Iraq Invasion

Troops meet light resistance with push north

March 21, 2003|By Paul West | Paul West,SUN NATIONAL STAFF

WASHINGTON — On the ground

Oil wells burn, Scuds fail, howitzers reply in Kuwait

In the air

Cruise missiles, bombs hit Baghdad palace, ministry

At home

Threat to nuclear plant in Arizona; ports on alert

WASHINGTON - The U.S.-led invasion of Iraq got under way yesterday as American ground forces crossed from Kuwait into southern Iraq and began rolling toward the port city of Basra and aimed farther north toward Baghdad.

Elements of the U.S. Army and Marines met only scattered resistance as convoys rumbled across the lightly defended desert. Heavy artillery rounds fired into southern Iraq paved the way for advancing American helicopters and troops, signaling the start of the ground war.

Iraq retaliated for Wednesday night's missile strike on Baghdad by launching a small number of short-range missiles toward U.S. and British military units massed near the border in northern Kuwait.

A U.S. Patriot missile battery shot down at least one and possibly two of the incoming ballistic missiles, officials said. No American casualties were reported in the attacks.

But later in the evening, a U.S. Marine transport helicopter crashed in Kuwait, killing all four American Marines and 12 British commandos on board. The crash occurred nine miles from the Iraqi border, but was not believed to have been caused by hostile fire.

Meanwhile, U.S. government officials in Washington said last night that Saddam Hussein and possibly his two sons, Odai and Qusai, were inside a suburban Baghdad compound when it was struck by U.S. missiles and bombs and that medical attention was summoned afterward.

The officials, who spoke on condition of anonymity, said intelligence agencies have not made any determination yet whether Hussein or his sons were injured or killed in the attacks, according to the Associated Press.

But U.S. officials said, there was no evidence that Hussein, or anyone else, was in overall command of Iraq's security or military operations in the aftermath of the attack.

After the attack, intelligence reports indicated Iraq's leaders were not organizing any coordinated response in Baghdad or in the rest of the country, suggesting the leadership might be in chaos or cut off from communicating with field commanders.

Also, the anti-aircraft fire above Baghdad during the strikes was lighter than seen in previous conflicts.

"It's little things here and there. Some individual commanders are hunkering down while others are launching small attacks and setting fires," one official said.

Yesterday's earlier missile attacks may have led U.S. commanders to speed up their plans for moving into southern Iraq.

Under a bright moon, tanks, gasoline trucks, Humvees and other vehicles of the 101st Airborne Division headed north into enemy territory. British marines were meanwhile reported to have gained a foothold on the Faw peninsula, on Iraq's Persian Gulf coastline, about 75 miles southeast of Basra, Iraq's second largest city.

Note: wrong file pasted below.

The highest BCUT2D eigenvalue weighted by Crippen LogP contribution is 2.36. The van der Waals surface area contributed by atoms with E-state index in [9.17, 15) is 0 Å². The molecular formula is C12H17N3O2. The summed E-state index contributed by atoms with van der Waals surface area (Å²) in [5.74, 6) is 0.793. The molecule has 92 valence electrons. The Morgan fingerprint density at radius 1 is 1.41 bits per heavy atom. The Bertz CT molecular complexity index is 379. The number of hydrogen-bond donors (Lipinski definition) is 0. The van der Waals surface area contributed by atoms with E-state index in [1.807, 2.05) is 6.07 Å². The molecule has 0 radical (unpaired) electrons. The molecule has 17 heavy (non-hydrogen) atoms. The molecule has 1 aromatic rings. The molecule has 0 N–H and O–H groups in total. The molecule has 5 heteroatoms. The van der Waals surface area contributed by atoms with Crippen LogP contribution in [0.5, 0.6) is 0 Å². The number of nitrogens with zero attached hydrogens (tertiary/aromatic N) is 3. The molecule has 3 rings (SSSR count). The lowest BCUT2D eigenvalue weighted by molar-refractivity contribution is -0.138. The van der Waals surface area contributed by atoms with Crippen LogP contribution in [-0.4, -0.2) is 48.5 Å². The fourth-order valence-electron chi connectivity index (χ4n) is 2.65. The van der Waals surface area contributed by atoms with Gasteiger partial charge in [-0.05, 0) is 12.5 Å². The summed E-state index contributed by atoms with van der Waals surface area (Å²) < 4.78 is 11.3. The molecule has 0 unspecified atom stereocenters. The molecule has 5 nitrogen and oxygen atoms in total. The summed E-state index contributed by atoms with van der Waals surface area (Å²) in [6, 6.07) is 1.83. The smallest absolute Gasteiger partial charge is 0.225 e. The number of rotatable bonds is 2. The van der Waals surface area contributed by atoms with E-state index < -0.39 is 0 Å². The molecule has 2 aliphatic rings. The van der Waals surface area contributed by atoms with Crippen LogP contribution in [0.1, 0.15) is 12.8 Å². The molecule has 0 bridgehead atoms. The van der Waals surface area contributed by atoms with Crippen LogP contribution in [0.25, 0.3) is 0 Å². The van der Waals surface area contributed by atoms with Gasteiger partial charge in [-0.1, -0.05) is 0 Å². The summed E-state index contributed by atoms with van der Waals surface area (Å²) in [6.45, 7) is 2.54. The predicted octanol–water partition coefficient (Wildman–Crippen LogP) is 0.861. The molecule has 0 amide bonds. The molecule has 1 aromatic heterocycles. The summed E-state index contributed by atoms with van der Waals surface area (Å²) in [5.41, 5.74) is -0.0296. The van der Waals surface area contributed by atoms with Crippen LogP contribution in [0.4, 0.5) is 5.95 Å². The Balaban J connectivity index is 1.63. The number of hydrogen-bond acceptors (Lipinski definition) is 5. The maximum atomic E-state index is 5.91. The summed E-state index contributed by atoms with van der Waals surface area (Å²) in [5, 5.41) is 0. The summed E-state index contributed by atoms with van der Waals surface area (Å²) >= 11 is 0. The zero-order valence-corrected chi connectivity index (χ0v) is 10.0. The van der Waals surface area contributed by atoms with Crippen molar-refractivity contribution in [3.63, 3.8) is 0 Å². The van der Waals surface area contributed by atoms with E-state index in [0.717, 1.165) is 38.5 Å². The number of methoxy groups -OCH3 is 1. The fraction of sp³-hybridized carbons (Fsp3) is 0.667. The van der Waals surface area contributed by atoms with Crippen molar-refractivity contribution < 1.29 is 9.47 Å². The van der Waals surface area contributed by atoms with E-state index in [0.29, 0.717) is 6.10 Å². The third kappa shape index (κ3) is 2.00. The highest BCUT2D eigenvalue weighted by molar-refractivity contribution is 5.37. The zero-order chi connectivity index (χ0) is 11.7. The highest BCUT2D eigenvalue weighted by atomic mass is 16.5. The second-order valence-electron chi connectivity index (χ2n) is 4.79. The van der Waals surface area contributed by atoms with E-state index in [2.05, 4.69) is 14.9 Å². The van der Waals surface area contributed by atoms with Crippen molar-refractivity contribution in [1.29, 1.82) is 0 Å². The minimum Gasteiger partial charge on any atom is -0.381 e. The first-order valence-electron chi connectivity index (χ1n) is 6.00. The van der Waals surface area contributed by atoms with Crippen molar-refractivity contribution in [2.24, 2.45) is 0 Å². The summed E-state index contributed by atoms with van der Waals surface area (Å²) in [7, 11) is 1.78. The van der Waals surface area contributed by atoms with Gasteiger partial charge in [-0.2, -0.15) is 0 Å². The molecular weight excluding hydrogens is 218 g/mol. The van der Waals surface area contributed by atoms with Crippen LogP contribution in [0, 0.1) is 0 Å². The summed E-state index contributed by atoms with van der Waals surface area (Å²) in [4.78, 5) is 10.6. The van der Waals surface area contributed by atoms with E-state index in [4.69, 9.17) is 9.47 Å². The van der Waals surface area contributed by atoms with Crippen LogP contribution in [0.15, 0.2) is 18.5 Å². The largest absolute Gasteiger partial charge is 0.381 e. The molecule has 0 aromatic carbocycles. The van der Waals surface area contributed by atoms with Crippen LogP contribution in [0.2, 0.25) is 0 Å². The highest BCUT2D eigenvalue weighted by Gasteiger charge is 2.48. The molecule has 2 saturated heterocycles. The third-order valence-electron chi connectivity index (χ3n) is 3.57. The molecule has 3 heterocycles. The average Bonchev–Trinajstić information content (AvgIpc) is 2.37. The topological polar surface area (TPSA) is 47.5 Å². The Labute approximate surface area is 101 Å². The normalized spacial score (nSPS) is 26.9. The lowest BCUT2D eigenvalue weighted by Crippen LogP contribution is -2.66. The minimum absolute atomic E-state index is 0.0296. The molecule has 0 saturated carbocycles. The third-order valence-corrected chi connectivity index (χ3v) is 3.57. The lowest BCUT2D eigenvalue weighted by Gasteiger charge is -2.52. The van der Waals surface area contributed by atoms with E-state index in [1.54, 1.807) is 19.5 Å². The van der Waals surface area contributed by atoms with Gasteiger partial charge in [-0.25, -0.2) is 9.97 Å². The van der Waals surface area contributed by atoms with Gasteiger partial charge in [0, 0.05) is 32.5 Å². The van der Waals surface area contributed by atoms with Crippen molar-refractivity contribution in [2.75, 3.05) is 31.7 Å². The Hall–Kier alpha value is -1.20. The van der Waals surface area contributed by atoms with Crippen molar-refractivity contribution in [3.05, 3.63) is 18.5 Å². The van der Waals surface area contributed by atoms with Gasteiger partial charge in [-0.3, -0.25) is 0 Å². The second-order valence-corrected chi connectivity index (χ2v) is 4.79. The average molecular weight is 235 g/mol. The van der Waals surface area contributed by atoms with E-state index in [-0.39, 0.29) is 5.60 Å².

There were unconfirmed reports that U.S. forces had seized the port of Umm Qasr, south of Basra. There were also sounds of explosions near Basra, whose capture is a key U.S. military objective.

For the second day in a row, American cruise missiles struck targets in and around Baghdad. Sea-launched British missiles were also used for the first time.

Among the sites reported hit was the building near the bank of the Tigris River that contains the offices of Hussein's younger son, Qusai, who was chosen by his father to head the Baghdad military district.

Strikes still small

Two relatively brief waves of airstrikes occurred about 9 p.m., Baghdad time. Missiles fired from American and British vessels took part in the attack. But the massive show of air power that U.S. commanders had said would signal the start of an all-out war did not materialize.

Defense Secretary Donald H. Rumsfeld said U.S. commanders would continue to adapt their war plans to changing circumstances on the battlefield. He added that the battle to come would be unlike any in the history of warfare.

"It will be of a force and scope and scale that has been beyond what has been seen before," he said.

Psychological combat has already emerged as a significant element of the U.S.-led effort, and Rumsfeld followed his warning of the unprecedented battle to come with another plea to Iraqi forces to lay down their arms. He noted that some Iraqi soldiers had already surrendered to U.S.-led forces in Kuwait.

Rumsfeld said the United States is in communication with Iraqi military officials, including those in Hussein's elite Special Republican Guard, in an effort to convince them that Hussein's "regime is history." He hinted there would be more defections in days ahead.

"Iraqi soldiers and officers must ask themselves whether they want to die fighting for a doomed regime," Rumsfeld said. His message was relayed into Iraq via airborne radio transmitters, according to U.S. officials.

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